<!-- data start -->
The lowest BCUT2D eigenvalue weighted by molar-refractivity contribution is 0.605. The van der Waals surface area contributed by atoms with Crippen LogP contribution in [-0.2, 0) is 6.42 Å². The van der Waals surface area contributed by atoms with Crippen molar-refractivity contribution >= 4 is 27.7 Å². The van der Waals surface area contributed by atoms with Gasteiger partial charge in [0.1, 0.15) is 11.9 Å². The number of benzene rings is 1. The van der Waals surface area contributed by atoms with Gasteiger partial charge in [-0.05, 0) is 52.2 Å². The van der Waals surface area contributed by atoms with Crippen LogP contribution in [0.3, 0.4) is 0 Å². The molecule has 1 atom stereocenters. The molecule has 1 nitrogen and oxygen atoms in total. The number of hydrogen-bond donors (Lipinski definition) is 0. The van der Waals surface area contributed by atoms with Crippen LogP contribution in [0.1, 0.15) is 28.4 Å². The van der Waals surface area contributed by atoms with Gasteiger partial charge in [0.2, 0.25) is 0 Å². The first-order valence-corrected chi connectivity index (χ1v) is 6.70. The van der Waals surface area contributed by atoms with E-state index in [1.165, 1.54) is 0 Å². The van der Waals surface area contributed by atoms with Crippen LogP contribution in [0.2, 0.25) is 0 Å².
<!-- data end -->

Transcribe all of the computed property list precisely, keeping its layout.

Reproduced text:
The lowest BCUT2D eigenvalue weighted by molar-refractivity contribution is 0.605. The van der Waals surface area contributed by atoms with Crippen LogP contribution in [-0.2, 0) is 6.42 Å². The van der Waals surface area contributed by atoms with Crippen molar-refractivity contribution >= 4 is 27.7 Å². The van der Waals surface area contributed by atoms with Gasteiger partial charge in [0.1, 0.15) is 11.9 Å². The number of benzene rings is 1. The van der Waals surface area contributed by atoms with Gasteiger partial charge in [-0.05, 0) is 52.2 Å². The van der Waals surface area contributed by atoms with Crippen LogP contribution in [0.3, 0.4) is 0 Å². The molecule has 1 atom stereocenters. The molecule has 1 nitrogen and oxygen atoms in total. The number of hydrogen-bond donors (Lipinski definition) is 0. The van der Waals surface area contributed by atoms with Crippen LogP contribution in [0.1, 0.15) is 28.4 Å². The van der Waals surface area contributed by atoms with Gasteiger partial charge in [0.2, 0.25) is 0 Å². The first-order valence-corrected chi connectivity index (χ1v) is 6.70. The van der Waals surface area contributed by atoms with E-state index in [1.165, 1.54) is 0 Å². The van der Waals surface area contributed by atoms with Crippen LogP contribution in [0.2, 0.25) is 0 Å².